I read in the news earlier this month a piece about the U.S. government conducting secret medical experiments on mental patients and prisoners in the early 20th century. It made me think about the far more barbaric Nazi “medical” experimentation on prisoners and how cruelty to others has been allowed to masquerade as science throughout history.
The Claims Conference is funding two projects to educate the public and, specifically, medical students about Nazi medical experiments and the ethical responsibilities of doctors.
Dr. Sheldon Rubenfeld, the son of an Austrian Holocaust survivor, teaches “Killing: Medicine During the Third Reich” and “Jewish Medical Ethics” at Baylor College of Medicine in Texas. He created a six-month program on medicine and the Holocaust at the Holocaust Museum Houston, including the exhibit “How Healing Becomes Killing: Eugenics, Euthanasia, Extermination.” As president of the Center for Medicine After the Holocaust, Dr. Rubenfeld last year created “The Champion Project,” a Claims Conference-funded program to take medical educators, called “champions,” on tours of Nazi killing sites to teach them about the role of medical professionals in the Holocaust.
In April, Dr. Rubenfeld will travel to Germany and Poland with two dozen champions and two Holocaust scholars for what he hopes will be a biennial trip to some of the first crematoria. “If they actually see the sites in Poland and Germany, they’re committed for life. You can’t see that stuff and forget it,” he said. Before German gas chambers became tools of genocide in concentration camps, they were used in hospitals to end lives considered not worth living, Dr. Rubenfeld told me.
The champions will then teach their medical students what they have learned. Dr. Rubenfeld is developing a web-based curriculum with 10 units geared toward different areas of medicine such as nursing and bioethics, which the champions will contribute to. He hopes to see courses taught at 30 medical schools within three years and eventually expand to every medical school in the country. He expects the site to go live in May.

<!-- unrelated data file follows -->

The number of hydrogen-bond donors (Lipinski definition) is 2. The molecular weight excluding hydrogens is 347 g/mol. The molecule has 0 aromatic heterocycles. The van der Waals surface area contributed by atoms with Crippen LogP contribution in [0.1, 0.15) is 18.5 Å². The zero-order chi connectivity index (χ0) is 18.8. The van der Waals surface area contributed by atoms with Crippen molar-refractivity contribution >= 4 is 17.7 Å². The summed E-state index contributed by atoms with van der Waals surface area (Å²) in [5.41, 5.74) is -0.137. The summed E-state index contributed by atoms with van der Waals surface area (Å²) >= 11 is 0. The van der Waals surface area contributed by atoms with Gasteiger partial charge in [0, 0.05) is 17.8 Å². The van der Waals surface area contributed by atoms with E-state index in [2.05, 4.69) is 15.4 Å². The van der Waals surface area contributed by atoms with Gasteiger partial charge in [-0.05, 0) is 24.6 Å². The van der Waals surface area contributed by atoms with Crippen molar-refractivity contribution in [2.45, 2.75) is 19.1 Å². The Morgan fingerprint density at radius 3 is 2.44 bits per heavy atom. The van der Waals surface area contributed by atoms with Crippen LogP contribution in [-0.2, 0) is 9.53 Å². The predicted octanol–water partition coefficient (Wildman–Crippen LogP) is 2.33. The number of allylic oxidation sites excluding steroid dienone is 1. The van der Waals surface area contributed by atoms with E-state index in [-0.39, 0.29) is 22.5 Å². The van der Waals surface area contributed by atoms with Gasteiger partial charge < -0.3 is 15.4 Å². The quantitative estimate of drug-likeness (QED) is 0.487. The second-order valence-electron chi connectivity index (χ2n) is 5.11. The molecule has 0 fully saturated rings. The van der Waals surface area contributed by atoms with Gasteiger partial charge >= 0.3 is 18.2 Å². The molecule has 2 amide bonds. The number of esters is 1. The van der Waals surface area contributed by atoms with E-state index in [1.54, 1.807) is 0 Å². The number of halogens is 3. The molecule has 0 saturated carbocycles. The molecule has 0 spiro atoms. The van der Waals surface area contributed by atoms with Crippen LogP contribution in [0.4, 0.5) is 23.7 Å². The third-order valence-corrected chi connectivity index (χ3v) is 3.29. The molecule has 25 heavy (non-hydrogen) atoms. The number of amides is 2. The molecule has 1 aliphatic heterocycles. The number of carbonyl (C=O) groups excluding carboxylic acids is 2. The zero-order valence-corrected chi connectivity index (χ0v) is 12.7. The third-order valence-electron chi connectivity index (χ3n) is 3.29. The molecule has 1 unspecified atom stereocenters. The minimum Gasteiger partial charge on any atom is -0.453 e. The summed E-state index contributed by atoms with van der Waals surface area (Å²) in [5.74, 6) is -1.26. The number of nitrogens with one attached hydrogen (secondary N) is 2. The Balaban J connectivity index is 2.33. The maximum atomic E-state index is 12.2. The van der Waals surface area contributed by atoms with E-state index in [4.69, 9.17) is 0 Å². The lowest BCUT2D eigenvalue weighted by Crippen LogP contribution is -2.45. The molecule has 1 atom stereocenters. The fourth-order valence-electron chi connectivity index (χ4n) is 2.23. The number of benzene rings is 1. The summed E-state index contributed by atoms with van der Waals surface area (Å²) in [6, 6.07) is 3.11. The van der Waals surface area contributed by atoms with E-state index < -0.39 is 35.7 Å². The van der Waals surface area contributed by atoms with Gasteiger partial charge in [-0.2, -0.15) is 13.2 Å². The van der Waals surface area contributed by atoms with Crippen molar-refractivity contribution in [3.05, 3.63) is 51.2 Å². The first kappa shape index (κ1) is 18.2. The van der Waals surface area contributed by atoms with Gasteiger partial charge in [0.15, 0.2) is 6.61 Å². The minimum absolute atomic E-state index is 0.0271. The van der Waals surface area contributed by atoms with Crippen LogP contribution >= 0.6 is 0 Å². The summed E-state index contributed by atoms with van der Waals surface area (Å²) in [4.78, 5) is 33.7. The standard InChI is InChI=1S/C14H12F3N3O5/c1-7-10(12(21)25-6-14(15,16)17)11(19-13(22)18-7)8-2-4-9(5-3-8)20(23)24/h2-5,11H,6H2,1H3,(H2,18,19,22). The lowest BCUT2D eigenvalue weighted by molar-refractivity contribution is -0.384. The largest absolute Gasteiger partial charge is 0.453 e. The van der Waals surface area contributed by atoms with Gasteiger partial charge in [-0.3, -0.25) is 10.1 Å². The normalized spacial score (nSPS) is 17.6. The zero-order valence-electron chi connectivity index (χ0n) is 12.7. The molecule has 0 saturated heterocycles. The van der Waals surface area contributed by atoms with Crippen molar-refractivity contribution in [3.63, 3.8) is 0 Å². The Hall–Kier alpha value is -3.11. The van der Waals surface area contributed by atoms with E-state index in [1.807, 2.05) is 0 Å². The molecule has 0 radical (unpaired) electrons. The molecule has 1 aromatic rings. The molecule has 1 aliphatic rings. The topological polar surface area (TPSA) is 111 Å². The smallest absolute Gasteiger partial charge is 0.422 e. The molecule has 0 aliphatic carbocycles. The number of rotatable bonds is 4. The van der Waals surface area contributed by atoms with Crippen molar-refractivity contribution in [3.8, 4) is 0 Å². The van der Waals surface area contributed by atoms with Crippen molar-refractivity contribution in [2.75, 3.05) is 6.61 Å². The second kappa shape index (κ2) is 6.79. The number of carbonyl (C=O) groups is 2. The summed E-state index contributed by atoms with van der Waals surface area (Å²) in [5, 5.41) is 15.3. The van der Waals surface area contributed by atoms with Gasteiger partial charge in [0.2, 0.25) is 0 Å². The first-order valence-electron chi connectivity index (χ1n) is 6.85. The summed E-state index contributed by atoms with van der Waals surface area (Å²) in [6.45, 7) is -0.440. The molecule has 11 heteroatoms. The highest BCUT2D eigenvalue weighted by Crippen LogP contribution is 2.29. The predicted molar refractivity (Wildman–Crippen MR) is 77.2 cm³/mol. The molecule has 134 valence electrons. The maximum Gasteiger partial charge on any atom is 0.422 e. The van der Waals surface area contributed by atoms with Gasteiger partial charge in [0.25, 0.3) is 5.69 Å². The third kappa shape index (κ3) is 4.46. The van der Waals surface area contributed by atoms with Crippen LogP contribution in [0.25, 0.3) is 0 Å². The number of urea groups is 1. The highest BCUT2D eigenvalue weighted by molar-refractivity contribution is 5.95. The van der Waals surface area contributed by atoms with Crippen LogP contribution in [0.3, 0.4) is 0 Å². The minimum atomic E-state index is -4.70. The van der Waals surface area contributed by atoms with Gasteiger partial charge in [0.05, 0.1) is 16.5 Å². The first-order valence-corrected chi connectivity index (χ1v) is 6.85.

“Eventually,” Dr. Rubenfeld said, “once we educate the champions it’ll become self-fulfilling and the champions will educate new champions at their own institutions.”
Paul Weindling, who researches and teaches the history of medicine at Oxford Brookes University in England, will accompany the first trip. Professor Weindling is the lead researcher on a Claims Conference-funded project at Oxford Brookes to create a comprehensive database documenting Nazi medical experiments and their victims. Being mindful to maintain the privacy of survivors and victims, he has identified at least 25,000 victims of medical experiments in his three-year-old project to provide a more complete picture of the victims’ experiences and the issues survivors face.
“Until this project began, there was no reliable figure at all for the number of victims of Nazi human experiments,” he said. “Though there’s been compensation for the victims of human experiments, there’s never at all been a reliable figure for the overall numbers – who survived, numbers killed, nationalities, religion.”
Using German, Polish, Israeli, and other archives, Professor Weindling intends to put together a comprehensive database detailing the characteristics of these victims and survivors. Claims Conference funding will allow him to flesh out the details of these victim groups using the archives, which, he said, will aid survivors and researchers. Though this database will not be made available to the public, Professor Weindling intends to put his findings into a book. The privacy of the victims and survivors is, of course, of supreme importance to us. Therefore, we have put in place guarantees to protect privacy. He intends to print only the names of survivors who have already publicized their stories.
“Most of these documents have never been looked at by any historian,” he said. “A lot of the work today is on the perpetrators, which, of course, is important. We need to understand the mindset of the perpetrators, but we need to have the victims as well. It’s the victim in the end who’s more important.”
We applaud these scholars for shedding light on the horrors of Nazi medical experiments and educating the next generation of doctors about their ethical responsibilities.